Our new “quality of life” mayor campaigned for a moratorium on new hotels, but couldn’t get it through City Council.
Now, eight weeks into his first term, John Tecklenburg has opened the door to allowing more short-term Airbnb rentals to serve not residents but the millions of tourists who visit Charleston every year.
This promises to be a bonanza for landlords looking to cash in on the tourism economy — but not for those of us who actually live here or aspire to live here.
Every apartment rented to someone from Ohio for $200 a night is one less apartment available for the rest of us. Nowhere is that more critical than on the peninsula, where 35,000 residents are going to be in deep trouble if they have to compete with 5 million visitors for a room.
The short-term rental business is exploding in Charleston — even though it is legal in only a single neighborhood, Cannonborough-Elliotborough. Consider: The total number of Airbnb listings in Charleston spiked 62 percent to 708 in the last year, according to Airdna, a consulting and analytics firm that tracks Airbnb rentals. Six in 10 of Airbnb’s active listings are crowded onto the peninsula.
Once upon a time these might have been mom-and-pops renting out their spare rooms to help pay the mortgage, but that is increasingly spin, not reality.
Two-thirds of Charleston Air- bnb rentals are for entire houses or apartments. Top-tier two-bedroom rentals pulled in about $44,700 over the last year, or 2.5 times what they would fetch on a year-round basis.
Take, for instance, the “wonderful classic two-story house in the heart of Charleston.”
At $595 a day, it is a money machine for its owner, producing $75,000 in revenue in the last year, the No. 1 Airbnb rental in Charleston, according to Airdna.
In all, its “superhost” (a coveted designation in Airbnb World) is listing four rentals in a roughly one block area between Rutledge and Ashley Avenue and a fifth south of Calhoun.
“Live like a local in Charleston,” says one ad. How many locals do you know who can handle those rates?
All across the country, the short-term rental market is becoming about investors, not “home sharing.” Airdna made that clear in a report last year that sought to identify the most profitable Airbnb cities in America. Yep, Charleston makes that list, too:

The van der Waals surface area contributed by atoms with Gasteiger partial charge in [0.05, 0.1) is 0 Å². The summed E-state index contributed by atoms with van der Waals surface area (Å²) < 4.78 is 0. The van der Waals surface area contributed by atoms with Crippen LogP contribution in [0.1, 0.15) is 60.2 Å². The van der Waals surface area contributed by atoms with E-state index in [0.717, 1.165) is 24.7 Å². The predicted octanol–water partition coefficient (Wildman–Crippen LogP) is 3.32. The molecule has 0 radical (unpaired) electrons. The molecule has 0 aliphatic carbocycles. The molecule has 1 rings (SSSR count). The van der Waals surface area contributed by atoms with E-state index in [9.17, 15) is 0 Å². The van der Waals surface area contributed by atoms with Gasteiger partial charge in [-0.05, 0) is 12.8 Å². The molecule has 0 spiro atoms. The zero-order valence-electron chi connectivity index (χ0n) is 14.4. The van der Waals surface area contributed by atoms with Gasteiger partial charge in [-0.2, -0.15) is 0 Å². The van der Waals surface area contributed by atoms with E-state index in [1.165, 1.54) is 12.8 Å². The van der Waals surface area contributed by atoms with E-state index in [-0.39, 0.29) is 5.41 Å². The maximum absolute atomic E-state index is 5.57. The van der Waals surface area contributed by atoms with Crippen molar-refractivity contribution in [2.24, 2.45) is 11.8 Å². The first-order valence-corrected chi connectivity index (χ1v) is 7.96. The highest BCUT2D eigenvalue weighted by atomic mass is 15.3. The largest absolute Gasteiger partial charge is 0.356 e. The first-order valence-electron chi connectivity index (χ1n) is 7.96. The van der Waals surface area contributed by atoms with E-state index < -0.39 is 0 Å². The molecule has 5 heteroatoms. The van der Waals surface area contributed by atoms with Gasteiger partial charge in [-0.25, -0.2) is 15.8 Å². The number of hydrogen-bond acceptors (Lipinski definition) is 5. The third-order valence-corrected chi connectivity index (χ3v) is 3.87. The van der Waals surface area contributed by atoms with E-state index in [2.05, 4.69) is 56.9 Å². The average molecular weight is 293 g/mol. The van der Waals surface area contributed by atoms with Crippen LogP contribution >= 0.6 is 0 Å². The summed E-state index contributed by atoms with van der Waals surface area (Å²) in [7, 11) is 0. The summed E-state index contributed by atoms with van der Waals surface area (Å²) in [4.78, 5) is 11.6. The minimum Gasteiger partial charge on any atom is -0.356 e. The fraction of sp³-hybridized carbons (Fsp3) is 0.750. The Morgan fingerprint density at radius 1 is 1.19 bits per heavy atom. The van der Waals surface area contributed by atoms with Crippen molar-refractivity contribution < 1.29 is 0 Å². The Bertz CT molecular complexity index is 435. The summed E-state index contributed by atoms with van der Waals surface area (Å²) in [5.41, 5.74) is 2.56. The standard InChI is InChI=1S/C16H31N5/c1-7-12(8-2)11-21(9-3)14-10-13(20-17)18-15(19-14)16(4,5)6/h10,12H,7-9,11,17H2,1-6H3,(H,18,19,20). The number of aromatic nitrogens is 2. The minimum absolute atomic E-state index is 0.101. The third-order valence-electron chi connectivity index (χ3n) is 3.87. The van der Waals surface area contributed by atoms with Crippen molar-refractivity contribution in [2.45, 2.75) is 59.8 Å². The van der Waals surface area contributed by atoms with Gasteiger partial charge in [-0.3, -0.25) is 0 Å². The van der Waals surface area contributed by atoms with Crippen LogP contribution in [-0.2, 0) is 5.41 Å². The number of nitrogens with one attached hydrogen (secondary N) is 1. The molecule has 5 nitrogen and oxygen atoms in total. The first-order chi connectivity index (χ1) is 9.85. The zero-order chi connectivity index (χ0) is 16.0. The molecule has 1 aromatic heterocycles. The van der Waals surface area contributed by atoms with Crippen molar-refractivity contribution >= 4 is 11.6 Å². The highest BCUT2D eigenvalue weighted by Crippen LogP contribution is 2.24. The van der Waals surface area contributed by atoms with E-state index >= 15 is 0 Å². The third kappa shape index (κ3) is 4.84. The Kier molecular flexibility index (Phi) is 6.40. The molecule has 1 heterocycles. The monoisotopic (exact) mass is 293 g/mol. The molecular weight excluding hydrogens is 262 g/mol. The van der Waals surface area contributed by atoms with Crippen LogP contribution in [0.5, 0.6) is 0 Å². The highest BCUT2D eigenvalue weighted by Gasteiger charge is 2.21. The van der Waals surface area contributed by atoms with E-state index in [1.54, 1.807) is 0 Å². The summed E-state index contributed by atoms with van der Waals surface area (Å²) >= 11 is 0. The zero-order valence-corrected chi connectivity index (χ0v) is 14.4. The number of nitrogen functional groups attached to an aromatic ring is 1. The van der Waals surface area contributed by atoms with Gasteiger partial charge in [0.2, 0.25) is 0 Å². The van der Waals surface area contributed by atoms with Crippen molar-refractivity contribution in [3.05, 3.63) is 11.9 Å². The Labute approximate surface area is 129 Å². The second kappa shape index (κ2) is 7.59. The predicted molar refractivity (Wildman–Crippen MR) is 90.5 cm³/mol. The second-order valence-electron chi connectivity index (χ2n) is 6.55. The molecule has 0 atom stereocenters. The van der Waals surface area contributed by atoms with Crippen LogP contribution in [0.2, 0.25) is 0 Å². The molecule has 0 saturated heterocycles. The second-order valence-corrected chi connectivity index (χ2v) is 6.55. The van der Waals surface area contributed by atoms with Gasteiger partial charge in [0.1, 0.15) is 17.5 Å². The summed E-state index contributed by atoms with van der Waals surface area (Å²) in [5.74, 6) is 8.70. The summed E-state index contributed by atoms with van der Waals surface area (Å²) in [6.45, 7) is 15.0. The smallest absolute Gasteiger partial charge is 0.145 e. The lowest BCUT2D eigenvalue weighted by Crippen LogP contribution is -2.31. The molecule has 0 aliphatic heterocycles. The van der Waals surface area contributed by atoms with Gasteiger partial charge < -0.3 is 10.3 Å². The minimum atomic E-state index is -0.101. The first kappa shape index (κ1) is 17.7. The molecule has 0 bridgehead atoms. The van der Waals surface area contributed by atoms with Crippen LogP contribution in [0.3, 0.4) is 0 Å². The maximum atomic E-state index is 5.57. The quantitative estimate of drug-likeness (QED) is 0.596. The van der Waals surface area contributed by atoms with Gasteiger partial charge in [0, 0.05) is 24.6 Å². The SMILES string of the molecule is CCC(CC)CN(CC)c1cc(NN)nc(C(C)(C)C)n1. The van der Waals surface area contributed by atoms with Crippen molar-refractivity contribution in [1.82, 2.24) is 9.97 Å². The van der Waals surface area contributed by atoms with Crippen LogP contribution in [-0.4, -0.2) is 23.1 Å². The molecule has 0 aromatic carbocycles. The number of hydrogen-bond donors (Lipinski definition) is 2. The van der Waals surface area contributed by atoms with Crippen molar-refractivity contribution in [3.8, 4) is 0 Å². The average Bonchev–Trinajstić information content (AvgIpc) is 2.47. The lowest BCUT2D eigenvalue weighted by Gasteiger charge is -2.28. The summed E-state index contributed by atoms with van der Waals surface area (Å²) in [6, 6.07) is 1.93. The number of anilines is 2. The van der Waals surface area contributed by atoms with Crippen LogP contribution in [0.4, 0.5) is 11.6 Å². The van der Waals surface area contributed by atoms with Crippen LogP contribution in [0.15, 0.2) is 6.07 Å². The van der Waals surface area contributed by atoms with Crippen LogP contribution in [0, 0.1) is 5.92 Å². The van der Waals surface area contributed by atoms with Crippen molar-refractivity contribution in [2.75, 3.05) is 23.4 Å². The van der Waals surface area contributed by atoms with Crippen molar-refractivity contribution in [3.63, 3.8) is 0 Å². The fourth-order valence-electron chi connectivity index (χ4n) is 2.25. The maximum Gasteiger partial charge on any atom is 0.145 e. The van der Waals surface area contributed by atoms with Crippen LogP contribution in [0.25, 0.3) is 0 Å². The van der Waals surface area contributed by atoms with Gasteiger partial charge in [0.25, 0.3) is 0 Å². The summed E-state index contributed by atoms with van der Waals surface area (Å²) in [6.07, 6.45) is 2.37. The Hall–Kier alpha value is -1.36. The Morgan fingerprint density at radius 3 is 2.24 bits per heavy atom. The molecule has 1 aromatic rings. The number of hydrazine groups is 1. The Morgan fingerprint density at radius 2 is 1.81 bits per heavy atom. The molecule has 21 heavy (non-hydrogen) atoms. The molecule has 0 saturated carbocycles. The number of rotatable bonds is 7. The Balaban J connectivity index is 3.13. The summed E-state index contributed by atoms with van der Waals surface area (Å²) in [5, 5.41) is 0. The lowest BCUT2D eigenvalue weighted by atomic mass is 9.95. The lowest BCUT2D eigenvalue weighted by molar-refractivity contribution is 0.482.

“Several cities that may have been previously overlooked by investors jump off the page as great potential investment areas,” the Airdna analysis reported. “Charleston, South Carolina, appears to be one of these cities with a huge margin, with rentals available for $1,140 and 90th percentile Airbnb income at $4,974, there is profit margin potential of over $3,500 each month.”
The same report warned of a paradigm shift in the business model: “For those of you looking to use Airbnb as it was originally intended, the story isn’t as pretty. … While there are many people out there that have been covering their rents plus a little extra, on average this does not seem like a good gamble.”
Consider Sandy Tecklenburg, the mayor’s wife. She wasn’t fined $500 in 2014 by the city’s livability court for renting out a spare room in their West Ashley home, but for illegally listing as a vacation rental an investment property on Heriot Street on the Neck. The Tecklenburgs may not have understood the law, as they said last year, but they did understand the money to be made in short-term rentals.
“The sharing economy, as it’s called, is exploding all over the world, and for good reason — it’s making real people’s lives better every day,” John Tecklenburg then said in comments to the Charleston City Paper. “We don’t want to miss out on that here in Charleston.”
Advocates of the “sharing economy” like to compare Airbnb and VRBO to Uber. But they like to ignore a critical difference: Uber cuts prices for consumers by putting more cars on the road; Airbnb drives up prices for residents by taking homes out of the market for people who need them.
“The current system is totally out of control,” Tecklenburg said Thursday at a City Hall meeting to set up a commission to study short-term rentals. “We need to make a change.”
The first change should be to enforce the law.
Short-term rentals are legal in only a single neighborhood, but anyone with a computer can see there are Airbnb and VRBO listings all over the city, West Ashley and James Island included.
There are tweaks to be made to allow locals to share in the tourism bounty. The business of renting rooms to visitors was common in America centuries before Englishman Tim Berners-Lee gave us the Web.
But we should proceed with caution. And any changes should remain faithful to why we elected John Tecklenburg. Put our quality of life first. Locals first.
Steve Bailey is a former Boston Globe columnist who has returned to his hometown. He can be reached at email@example.com.